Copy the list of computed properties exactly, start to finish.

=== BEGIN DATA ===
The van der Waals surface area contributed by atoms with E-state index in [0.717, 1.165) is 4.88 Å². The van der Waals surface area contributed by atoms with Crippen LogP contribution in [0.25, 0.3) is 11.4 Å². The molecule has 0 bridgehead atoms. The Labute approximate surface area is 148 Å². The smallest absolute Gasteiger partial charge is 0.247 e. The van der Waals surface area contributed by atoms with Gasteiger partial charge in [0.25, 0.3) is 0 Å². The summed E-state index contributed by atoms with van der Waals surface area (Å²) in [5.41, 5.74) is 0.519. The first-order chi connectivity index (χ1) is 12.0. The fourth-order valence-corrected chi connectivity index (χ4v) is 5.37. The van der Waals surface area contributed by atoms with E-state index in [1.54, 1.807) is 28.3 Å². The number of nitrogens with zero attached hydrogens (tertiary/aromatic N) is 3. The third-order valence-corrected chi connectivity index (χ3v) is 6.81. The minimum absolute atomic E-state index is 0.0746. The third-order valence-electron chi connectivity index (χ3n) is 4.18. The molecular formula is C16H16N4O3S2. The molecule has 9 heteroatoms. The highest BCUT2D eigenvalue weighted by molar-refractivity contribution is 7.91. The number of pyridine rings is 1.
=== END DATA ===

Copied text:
The van der Waals surface area contributed by atoms with E-state index in [0.717, 1.165) is 4.88 Å². The van der Waals surface area contributed by atoms with Crippen LogP contribution in [0.25, 0.3) is 11.4 Å². The molecule has 0 bridgehead atoms. The Labute approximate surface area is 148 Å². The smallest absolute Gasteiger partial charge is 0.247 e. The van der Waals surface area contributed by atoms with Gasteiger partial charge in [0.25, 0.3) is 0 Å². The summed E-state index contributed by atoms with van der Waals surface area (Å²) in [5.41, 5.74) is 0.519. The first-order chi connectivity index (χ1) is 12.0. The fourth-order valence-corrected chi connectivity index (χ4v) is 5.37. The van der Waals surface area contributed by atoms with E-state index in [1.54, 1.807) is 28.3 Å². The number of nitrogens with zero attached hydrogens (tertiary/aromatic N) is 3. The third-order valence-corrected chi connectivity index (χ3v) is 6.81. The minimum absolute atomic E-state index is 0.0746. The third-order valence-electron chi connectivity index (χ3n) is 4.18. The molecular formula is C16H16N4O3S2. The molecule has 9 heteroatoms. The highest BCUT2D eigenvalue weighted by molar-refractivity contribution is 7.91. The number of pyridine rings is 1.